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Researchers Use Lasers to Cheaply, Easily Fabricate Bioelectronics

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CHICAGO, Sept. 8, 2020 — Researchers from the University of Chicago have found an easy, inexpensive, and scalable method for fabricating bioelectronics components using lasers. The technology has potential for use in medical applications, such as in pacemakers.

The process begins with a compound called polydimethylsiloxane, or PDMS, which is a type of elastomer — a very elastic, stretchable material. Using an inexpensive commercial laser cutter, the researchers transformed the PDMS into a dense silicon carbide layer, a material useful for electronics and, particularly, bioelectronics.

Previously, the components had to be synthesized separately and then molded together. This process allows sections of the soft PDMS to be turned directly into silicon carbide through precise laser engraving to create seamless integration.

The soft component enables attachment to soft and deformable cells. The silicon carbide component supports electronics without degrading within the body. Given the need for precision, laser fabrication is a practical technique for this application.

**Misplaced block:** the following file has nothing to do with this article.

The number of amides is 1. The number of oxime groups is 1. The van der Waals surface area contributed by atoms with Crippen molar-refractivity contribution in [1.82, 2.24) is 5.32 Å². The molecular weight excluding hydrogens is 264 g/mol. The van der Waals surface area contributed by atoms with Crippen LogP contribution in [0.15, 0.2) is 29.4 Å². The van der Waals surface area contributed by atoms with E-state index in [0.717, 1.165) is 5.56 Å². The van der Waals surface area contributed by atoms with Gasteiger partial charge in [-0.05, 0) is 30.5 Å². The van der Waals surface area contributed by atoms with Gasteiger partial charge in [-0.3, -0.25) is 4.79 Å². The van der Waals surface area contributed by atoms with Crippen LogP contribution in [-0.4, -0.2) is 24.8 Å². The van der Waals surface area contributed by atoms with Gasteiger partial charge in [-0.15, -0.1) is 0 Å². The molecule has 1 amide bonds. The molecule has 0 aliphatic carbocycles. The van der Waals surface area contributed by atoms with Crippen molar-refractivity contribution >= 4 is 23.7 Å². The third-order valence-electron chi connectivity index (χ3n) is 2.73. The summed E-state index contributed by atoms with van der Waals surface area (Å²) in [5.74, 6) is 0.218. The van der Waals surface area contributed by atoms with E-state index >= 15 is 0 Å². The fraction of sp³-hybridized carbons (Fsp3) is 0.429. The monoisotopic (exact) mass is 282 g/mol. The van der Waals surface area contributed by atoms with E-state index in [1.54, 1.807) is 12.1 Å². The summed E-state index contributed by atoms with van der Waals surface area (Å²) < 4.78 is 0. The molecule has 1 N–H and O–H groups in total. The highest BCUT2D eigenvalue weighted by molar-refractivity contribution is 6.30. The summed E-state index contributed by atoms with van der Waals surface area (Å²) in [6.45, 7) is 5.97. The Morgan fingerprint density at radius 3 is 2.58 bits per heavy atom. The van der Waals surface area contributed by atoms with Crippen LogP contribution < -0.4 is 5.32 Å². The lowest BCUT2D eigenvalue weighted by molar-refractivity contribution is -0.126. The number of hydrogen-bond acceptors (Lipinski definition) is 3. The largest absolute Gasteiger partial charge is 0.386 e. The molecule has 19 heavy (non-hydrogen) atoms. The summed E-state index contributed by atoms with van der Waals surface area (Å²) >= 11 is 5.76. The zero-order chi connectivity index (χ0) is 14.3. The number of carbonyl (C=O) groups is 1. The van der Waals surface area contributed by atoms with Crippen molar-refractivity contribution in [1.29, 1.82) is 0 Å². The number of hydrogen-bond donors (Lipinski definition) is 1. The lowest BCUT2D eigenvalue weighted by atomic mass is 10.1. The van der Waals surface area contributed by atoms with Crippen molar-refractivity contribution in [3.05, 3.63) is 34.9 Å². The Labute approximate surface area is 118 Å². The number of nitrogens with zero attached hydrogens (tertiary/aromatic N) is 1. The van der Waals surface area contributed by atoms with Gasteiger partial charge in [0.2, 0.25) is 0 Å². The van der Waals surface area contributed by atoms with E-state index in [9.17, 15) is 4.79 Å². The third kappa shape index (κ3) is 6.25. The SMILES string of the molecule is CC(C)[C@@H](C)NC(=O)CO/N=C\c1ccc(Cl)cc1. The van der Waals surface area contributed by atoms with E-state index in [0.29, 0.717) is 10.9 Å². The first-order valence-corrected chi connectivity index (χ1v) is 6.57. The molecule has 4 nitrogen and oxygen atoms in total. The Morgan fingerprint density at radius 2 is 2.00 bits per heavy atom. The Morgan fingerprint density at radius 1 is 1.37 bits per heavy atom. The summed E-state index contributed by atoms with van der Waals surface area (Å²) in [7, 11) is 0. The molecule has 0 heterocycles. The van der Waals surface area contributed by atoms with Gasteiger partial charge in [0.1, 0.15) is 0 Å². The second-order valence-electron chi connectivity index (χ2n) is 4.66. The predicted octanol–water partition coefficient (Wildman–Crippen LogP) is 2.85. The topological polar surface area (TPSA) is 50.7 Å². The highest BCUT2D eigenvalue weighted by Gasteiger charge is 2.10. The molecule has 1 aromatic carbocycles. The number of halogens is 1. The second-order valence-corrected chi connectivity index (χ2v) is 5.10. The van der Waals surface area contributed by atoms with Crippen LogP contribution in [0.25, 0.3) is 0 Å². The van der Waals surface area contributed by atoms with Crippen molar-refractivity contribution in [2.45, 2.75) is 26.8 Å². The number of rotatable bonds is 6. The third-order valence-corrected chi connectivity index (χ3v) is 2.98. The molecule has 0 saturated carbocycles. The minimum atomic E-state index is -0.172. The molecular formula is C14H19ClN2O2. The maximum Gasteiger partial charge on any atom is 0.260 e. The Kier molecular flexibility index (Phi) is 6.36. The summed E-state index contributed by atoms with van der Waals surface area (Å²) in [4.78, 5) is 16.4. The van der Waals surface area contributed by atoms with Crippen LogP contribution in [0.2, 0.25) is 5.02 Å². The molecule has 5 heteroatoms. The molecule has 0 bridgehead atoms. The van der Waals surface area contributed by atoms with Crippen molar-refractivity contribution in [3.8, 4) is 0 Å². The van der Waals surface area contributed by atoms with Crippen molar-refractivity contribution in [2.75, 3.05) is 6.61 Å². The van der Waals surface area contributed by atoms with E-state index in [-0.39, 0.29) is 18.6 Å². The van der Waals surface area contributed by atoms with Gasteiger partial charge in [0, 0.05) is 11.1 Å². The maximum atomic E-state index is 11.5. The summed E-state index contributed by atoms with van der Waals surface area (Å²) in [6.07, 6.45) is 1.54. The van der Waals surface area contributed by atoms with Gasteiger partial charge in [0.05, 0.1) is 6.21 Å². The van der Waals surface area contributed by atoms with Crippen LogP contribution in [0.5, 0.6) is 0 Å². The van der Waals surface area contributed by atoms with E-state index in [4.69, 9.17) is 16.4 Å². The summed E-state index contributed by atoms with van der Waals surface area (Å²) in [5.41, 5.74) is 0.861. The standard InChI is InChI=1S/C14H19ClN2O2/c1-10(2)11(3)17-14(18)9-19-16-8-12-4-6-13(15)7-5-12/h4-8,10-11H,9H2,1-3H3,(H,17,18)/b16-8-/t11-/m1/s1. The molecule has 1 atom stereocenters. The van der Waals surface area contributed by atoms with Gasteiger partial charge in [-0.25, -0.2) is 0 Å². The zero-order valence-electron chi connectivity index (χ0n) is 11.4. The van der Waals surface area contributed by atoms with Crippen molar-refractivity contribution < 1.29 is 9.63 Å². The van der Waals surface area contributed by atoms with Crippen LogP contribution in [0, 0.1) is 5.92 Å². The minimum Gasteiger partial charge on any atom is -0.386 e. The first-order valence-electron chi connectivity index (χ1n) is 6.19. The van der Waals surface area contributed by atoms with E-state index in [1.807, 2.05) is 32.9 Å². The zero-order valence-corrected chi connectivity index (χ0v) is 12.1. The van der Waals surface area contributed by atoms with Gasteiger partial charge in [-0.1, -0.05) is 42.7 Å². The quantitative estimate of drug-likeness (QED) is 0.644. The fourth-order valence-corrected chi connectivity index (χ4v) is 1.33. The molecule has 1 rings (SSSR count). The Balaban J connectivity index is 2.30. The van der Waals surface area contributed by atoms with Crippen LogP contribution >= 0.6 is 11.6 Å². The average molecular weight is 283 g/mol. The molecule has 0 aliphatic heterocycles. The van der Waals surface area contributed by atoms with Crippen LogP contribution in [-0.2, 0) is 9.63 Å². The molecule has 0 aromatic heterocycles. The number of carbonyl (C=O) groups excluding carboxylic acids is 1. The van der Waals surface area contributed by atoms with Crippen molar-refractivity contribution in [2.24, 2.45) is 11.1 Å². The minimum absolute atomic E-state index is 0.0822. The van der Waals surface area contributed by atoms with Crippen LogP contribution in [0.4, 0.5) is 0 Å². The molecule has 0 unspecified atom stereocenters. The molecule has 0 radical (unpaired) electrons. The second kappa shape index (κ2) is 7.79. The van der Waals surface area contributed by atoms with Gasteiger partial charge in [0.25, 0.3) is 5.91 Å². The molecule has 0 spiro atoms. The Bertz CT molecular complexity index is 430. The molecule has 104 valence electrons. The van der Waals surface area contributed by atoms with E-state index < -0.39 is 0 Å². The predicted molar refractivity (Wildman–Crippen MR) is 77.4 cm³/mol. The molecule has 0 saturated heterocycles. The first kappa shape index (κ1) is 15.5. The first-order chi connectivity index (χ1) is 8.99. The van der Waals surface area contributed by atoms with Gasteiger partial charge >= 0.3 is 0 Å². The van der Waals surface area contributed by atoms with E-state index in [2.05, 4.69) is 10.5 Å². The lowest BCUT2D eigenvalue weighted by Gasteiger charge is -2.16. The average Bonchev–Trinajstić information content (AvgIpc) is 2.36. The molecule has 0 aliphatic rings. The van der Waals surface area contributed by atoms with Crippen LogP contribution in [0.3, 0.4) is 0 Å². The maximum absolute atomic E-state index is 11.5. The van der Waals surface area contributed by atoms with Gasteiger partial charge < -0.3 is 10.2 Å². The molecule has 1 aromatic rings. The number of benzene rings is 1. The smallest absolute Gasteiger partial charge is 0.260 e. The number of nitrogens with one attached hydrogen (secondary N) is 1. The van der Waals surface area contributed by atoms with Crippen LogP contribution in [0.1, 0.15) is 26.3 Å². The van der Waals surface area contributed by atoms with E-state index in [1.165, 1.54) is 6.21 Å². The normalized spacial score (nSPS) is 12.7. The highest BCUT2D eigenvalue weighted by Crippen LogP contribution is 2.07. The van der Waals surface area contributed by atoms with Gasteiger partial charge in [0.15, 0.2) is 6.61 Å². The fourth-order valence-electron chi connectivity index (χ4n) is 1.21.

To test the new material, the researchers crafted a miniature pacemaker. The composite was placed on a rat heart, to which the team applied electrical signals. The heart rate synchronized immediately to that of the device.

Other potential uses include those to make scientific measurements, or even the stimulation of arterial smooth muscle cells. Through the light triggered the creation of chemicals, such as hydrogen peroxide, a bioelectronic device could signal to nearby cells, thereby creating a targeted response and potentially supporting control over the contraction and relaxation cycles of muscle cells. The devices also have the potential for use in “remote-controlling” arteries during surgeries and treating the muscles of patients with spinal cord injuries.

The research was published in Science Advances (
Sep 2020
Research & TechnologymaterialsBiophotonicspacemakerbioelectronicsmanufacturinglasersfabricationsilicon carbideheartUniversity of ChicagopolydimethylsiloxanePDMS

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